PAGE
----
HBO Films — the Emmy-collecting, moviemaking arm of the cable network — seems to prefer projects that all sound like costume dramas for news junkies who mostly consume media with “New York” in the title: The New Yorker, New York magazine and, of course, the great gray lady herself, where one imagines an HBO movie deal is probably as good as any Pulitzer.
In that spirit, “Too Big to Fail” is the HBO movie version of New York Times financial columnist Andrew Ross Sorkin’s essential book of the same name, a play-by-play retelling of the 2008 economic meltdown. It premieres Monday night to the expectation that, when the right talents are convened, something as complicated as the mortgage bust, the Lehman Brothers collapse and the emergency Troubled Asset Relief Program can be respun into grippingly dramatic gold.
Not quite so. Though it tries valiantly to walk us through its narrative gravitas, “Too Big to Fail” is as daunting and depressing as its subject, a dreaded homework assignment for an audience who will mainly nod in assent when its real-life characters (fictional versions of Neel Kashkari, Henry Paulson, Warren Buffett) quip and soliloquize on the audacity of greedy investors and deluded homebuyers alike. The film is 98 minutes long and seems about 100 minutes longer; it is a denunciation of things already denounced to no lasting avail — mainly the American dream of McMansion ownership paired with the dream of barely regulated capitalism.
And, even if economists have declared the Great Recession theoretically behind us (now that CEOs are making more money than ever and the nation’s legal debt limit has been reached), it is still somehow Too Soon to Enjoy “Too Big to Fail.” The movie may do an adequate job of mining what’s left of our collective outrage, but it comes up short as an artistic expression of post-recession catharsis.
The fixation, as ever with such films, zeroes in on that much-sought intersection of power and politics, where dramatic ambitions are applied to already dramatic journalistic accounts of recent history and casts are assembled in the spirit of the “The Towering Inferno” era of all-star clusters.
On that score, “Too Big to Fail” features dozens of speaking parts for middle-aged, mostly male actors who come and go, as if partaking in a massive pantomime of a Wikipedia entry on the subject. The CEOs of America’s major banks and investment firms (boo, hiss) are played by Bill Pullman, Tony Shalhoub, Matthew Modine and a host of others. At Lehman, a bilious James Woods has been aptly cast in full hubris mode as its doomed chairman, Dick Fuld.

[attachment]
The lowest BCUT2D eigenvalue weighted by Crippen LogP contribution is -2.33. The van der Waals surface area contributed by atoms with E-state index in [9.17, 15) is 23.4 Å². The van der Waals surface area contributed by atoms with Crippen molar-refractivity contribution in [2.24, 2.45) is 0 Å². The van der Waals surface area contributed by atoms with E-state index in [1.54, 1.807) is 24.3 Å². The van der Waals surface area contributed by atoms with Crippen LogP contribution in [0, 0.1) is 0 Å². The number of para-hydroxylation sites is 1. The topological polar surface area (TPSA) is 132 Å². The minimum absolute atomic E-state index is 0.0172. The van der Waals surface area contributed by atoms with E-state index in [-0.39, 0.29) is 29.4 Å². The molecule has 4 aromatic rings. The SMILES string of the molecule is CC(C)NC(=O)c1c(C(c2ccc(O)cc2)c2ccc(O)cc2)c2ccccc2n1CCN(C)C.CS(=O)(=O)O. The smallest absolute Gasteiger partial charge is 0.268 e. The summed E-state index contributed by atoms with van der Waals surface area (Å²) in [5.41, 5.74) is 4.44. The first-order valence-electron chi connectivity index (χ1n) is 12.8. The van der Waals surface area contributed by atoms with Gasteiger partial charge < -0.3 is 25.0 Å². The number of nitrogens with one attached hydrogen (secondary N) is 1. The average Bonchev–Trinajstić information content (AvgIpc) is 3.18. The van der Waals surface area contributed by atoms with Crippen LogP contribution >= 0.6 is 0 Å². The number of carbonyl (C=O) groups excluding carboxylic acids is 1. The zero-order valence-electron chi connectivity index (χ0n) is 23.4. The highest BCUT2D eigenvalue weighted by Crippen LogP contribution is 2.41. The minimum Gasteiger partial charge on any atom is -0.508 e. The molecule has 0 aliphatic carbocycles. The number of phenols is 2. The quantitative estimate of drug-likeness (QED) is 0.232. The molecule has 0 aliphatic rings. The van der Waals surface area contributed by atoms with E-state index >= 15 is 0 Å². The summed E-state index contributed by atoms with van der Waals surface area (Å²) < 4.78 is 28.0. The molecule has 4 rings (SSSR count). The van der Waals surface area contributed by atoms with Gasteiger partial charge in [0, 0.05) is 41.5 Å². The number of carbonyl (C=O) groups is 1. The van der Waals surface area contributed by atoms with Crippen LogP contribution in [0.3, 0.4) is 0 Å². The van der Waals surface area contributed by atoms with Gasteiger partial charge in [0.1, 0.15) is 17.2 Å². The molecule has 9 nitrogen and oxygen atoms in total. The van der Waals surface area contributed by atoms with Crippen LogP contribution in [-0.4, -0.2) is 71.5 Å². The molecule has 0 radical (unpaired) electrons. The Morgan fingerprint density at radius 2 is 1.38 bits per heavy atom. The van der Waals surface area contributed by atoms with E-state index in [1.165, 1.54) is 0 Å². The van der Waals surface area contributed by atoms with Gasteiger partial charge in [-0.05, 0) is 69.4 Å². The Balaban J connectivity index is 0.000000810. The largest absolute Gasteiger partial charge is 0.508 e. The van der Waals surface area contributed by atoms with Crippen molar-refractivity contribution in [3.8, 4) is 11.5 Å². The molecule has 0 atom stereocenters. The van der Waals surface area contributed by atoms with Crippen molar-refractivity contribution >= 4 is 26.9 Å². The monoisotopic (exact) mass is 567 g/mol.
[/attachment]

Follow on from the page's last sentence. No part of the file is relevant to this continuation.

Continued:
At New York’s Federal Reserve Bank, we have Billy Crudup playing a wee Timothy Geithner. With assistance from a bleached-white beard, Paul Giamatti is easily transformed into Federal Reserve Chairman Ben Bernanke, queasily trying to keep his oatmeal down during weekly worrisome breakfasts with then-Treasury Secretary Paulson. When the action moves to Congress, we are treated with eerie approximations of Barney Frank (Dan Hedaya), Nancy Pelosi (Linda Glick) and the gang.
The movie, directed by Curtis Hanson (“L.A. Confidential”; “In Her Shoes”) from a screenplay by Peter Gould (“Breaking Bad”), wisely chooses to anchor itself to William Hurt’s anguished take on Paulson, the former Goldman Sachs CEO who realized too late how irrationally exuberant the economy had grown and then (in this telling) heroically tried to keep it from leaping off a Wall Street window ledge. To everyone’s delight — everyone who will get off on this kind of movie, that is — there is the necessary scene of Paulson on bended knee, begging Pelosi to save TARP from defeat in the House.
The instincts behind these projects are noble in spirit and intent: to make a great movie about contemporary history while it is still relevant and within reach, with Alan J. Pakula’s “All the President’s Men” still the gold standard. But they can have varying success. HBO’s “Recount” in 2008, for example, was an ambitious but elegantly focused thriller about the protracted 2000 election results.
“Too Big to Fail” has momentum and a certain wonky remove, but is too epic in scope, as Gould’s script struggles to match the breadth of the original journalism while the actors try to convince us that they understand all their lines. (Who could blame them if they don’t?)
Perhaps the best moment in the film comes as a form of intellectual surrender: During a late-night scene in Paulson’s office, assistant secretary Michele Davis (Cynthia Nixon) tries to wrap her mind around the unfolding crisis so she can ably answer reporters’ questions the next morning. The whole mess is then described in a welcome, screenwritery way that stylistically trades one sort of Sorkin (Andrew Ross) for an unrelated other (Aaron).
These movies are usually much more fun to ponder than they are to watch. Months before it will air, we have already been treated to publicity photos of Julianne Moore’s Sarah Palin and Ed Harris’s John McCain in “Game Change,” the forthcoming HBO adaptation of the dishy book about the 2008 presidential campaign.
I wonder if sometimes we shouldn’t just stop there. Wouldn’t it be just as entertaining to play casting games on the Internet without making a movie?
(98 minutes) premieres Monday at 9 p.m. on HBO.